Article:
The Conservative 49ers

By Adam Hocking

Special to Pro Football Guru

Needs are few for the San Francisco 49ers, a team that has made three consecutive NFC Championship Game appearances, but the pressure to win a Super Bowl is high. It would seem the time is now to strike and ensure their title window stays open like fellow contenders New England and Denver, who have been highly aggressive during free agency.

Yet, over the past week top quality cornerbacks and wide receivers, San Francisco’s two principal needs, dwindled from the free agent market as the 49ers stood pat. Receivers like Hakeem Nicks, Emmanuel Sanders, Julian Edelman, and James Jones were reported as potential 49ers’ targets only to be signed away by other franchises. The same went for cornerbacks Walter Thurmond, Brandon Browner, Alterraun Verner, and Charles Tillman.

While there is still some solid veteran talent available, it seems improbable that the 49ers will make the type of splash move that many had hoped for and anticipated. For one, San Francisco has slightly less than $4 million in cap room left (as of March 19), not enough to sign a top of the line free agent in addition to its upcoming draft class. The other reason a big name signing is farfetched is that the top-notch players are now mostly signed elsewhere.

The front office logically focused on maintaining their championship-level nucleus over pursuing help externally. Aside from one swap of once incumbent safety Donte Whitner for former Colts’ Pro Bowler Antoine Bethea, San Francisco kept most of their key pieces.

San Francisco re-signed wide receiver Anquan Boldin and kicker Phil Dawson to two-year deals. Cornerback Tarell Brown was offered a contract but chose a more lucrative offer across the bay with the Oakland Raiders. Backup running back Anthony Dixon was the only other defection, signing with the Buffalo Bills. Whitner, Brown, and Dixon represent a miniscule amount of turnover for a team that has experienced such a high level of success.

Bethea, while perhaps not considered on Whitner's level, is an experienced safety and erases that as a position of need. Pro Bowler Eric Reid joins Bethea in comprising the 49ers safety duo. Additional star-level players and quality depth populate the 49ers’ defensive front seven. Cornerback is roundly considered San Francisco's most pressing and perhaps only defensive need.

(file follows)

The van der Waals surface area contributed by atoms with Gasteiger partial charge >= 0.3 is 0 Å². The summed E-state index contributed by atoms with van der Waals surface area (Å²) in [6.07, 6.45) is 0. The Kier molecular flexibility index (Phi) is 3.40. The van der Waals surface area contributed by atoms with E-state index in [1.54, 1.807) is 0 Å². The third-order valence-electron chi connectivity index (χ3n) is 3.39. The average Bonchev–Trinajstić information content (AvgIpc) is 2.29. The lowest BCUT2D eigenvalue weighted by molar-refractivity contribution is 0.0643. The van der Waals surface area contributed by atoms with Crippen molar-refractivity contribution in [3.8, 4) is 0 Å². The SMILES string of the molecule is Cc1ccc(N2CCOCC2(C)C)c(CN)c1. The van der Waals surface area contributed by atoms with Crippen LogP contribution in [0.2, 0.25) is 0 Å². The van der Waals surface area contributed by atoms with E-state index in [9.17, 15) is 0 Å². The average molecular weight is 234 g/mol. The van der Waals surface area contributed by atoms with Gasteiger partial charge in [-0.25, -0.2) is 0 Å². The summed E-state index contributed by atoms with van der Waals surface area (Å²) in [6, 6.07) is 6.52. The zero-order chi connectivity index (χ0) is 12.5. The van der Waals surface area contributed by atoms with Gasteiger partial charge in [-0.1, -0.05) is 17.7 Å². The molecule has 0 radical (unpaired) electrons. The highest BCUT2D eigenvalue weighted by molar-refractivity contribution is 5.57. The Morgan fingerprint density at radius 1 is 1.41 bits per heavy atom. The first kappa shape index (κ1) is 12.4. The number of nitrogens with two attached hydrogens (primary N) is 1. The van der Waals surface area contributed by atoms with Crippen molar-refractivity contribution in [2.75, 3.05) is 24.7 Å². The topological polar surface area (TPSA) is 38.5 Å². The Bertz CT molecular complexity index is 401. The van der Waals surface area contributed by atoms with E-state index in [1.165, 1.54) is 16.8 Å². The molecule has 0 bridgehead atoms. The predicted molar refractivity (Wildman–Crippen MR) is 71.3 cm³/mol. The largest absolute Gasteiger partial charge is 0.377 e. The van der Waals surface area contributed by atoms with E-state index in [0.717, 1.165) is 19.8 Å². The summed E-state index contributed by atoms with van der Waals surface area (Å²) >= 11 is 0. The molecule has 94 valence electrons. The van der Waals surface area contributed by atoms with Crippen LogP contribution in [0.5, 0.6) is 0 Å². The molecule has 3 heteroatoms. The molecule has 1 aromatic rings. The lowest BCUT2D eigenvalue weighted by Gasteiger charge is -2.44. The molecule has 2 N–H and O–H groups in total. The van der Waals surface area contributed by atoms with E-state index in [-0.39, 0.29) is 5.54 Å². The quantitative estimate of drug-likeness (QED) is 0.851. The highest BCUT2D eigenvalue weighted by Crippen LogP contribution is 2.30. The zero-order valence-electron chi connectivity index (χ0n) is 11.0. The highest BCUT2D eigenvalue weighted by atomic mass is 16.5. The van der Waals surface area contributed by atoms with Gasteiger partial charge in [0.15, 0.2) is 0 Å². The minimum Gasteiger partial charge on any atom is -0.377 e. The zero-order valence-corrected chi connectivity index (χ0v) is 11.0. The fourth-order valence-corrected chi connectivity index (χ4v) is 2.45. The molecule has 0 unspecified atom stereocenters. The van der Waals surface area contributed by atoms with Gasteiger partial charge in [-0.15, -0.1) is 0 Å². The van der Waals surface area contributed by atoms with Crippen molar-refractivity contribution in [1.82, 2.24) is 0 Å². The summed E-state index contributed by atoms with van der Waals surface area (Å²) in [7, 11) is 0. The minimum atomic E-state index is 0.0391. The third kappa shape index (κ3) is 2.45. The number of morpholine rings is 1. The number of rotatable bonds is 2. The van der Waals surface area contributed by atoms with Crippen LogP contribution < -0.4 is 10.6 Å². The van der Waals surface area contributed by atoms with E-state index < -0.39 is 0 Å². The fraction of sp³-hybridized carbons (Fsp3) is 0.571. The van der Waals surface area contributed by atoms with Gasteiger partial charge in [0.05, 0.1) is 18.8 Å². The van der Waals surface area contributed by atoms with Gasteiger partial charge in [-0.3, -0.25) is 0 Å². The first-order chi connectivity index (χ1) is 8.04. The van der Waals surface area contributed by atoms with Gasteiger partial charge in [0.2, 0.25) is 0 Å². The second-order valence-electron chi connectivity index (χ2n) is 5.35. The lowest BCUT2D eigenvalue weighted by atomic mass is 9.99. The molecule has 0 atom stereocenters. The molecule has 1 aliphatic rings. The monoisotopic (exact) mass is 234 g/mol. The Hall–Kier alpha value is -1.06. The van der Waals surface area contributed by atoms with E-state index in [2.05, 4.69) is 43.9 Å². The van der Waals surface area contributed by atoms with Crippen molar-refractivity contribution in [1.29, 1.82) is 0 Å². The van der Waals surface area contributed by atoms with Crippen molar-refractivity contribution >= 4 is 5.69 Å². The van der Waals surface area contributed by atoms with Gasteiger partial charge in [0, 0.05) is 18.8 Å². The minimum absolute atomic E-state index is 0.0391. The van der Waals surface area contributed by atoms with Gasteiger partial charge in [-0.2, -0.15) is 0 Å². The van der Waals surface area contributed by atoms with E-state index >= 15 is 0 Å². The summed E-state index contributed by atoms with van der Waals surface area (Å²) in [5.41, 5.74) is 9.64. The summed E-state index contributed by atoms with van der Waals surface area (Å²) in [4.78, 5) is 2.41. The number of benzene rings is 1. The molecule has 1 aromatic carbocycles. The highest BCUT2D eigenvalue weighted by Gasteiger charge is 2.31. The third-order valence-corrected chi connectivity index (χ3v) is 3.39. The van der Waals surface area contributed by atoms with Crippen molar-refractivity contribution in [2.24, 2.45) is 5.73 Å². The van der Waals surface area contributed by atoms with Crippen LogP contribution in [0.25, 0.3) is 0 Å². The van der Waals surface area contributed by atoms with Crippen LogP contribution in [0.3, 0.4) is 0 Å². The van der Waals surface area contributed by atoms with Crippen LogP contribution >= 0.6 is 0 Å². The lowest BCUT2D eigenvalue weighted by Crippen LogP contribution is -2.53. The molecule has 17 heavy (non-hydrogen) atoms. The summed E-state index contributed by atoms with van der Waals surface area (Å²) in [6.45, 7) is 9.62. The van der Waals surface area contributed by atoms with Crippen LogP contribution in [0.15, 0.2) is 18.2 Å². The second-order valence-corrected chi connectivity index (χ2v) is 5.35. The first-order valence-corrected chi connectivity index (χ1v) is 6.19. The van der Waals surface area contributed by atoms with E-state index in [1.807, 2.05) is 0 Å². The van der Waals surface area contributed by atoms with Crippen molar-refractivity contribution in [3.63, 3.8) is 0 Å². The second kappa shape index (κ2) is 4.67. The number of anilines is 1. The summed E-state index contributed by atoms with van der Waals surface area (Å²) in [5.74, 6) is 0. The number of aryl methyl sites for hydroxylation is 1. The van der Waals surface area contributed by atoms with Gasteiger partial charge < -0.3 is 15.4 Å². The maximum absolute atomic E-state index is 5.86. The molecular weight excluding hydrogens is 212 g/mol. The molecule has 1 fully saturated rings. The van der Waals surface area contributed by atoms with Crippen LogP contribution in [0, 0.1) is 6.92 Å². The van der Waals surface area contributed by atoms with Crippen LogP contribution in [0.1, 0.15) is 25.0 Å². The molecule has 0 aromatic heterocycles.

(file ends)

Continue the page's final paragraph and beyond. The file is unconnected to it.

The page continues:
Offensively, it's the same story. The 49ers believe they have their franchise quarterback in Colin Kaepernick. Frank Gore, while aging, still tops 1,000 rushing yards season after season, and the 49ers have high expectations for both of his backups, Marcus Lattimore and Kendall Hunter.

The offensive line will return mostly intact, save for center Jonathan Goodwin, who the 49ers have yet to re-sign. Boldin's re-signing reunites a productive wide receiver duo as Michael Crabtree will also be back healthy for next year. Finally, Vernon Davis is a dual-threat blocking and receiving tight end who knows his way to the end zone and has been named to two Pro Bowls.

The offense may have even fewer holes than the defense. A third receiver with the ability to stretch the field vertically is all that’s missing.

With just two clear needs, receiver and cornerback, and at least 11 picks (according to 49ers.com) in May’s draft, it's plausible San Francisco will jettison the conservative approach they took in free agency and be aggressors in the draft. The 49ers may attempt to package multiple middle-round picks to move up in the draft's first round.

Potential first-round receiver targets could include Mike Evans from Texas A&M or perhaps Marqise Lee from USC. Both are talented players projected to be drafted in the middle of the first round where the 49ers could trade up to get them. Evans is a massive 6'5” and 230-pound receiver with good speed, four inches taller than Boldin or Crabtree, Evans would also represent an intriguing red zone target for Kaepernick. Lee is smaller but shiftier and more explosive than Evans. The USC product would be a nice change of pace from possession receivers Boldin and Crabtree.

If San Francisco looks for a cornerback in the first round they could target Oklahoma State’s Justin Gilbert or Michigan State’s Darqueze Dennard. Gilbert is a freakishly fast and smooth athlete with kick return skills. He could help San Francisco on defense and special teams. Dennard would fit San Francisco’s scheme as he specializes in press coverage, a 49ers’ staple.

The 49ers are uniquely positioned to play the draft to their advantage and target the players they want most. Free agency was always going to be a small part of the plan for a team that returned nearly all of its key contributors and has vast resources to add talented young players in the draft.

Adam Hocking is from Saint Paul, Minnesota where he covers the sporting world on his site: The Day in Sports.  You can also check out his podcast by searching "The Day in Sports" on iTunes. Follow him on Twitter at @tdis_humblebrag.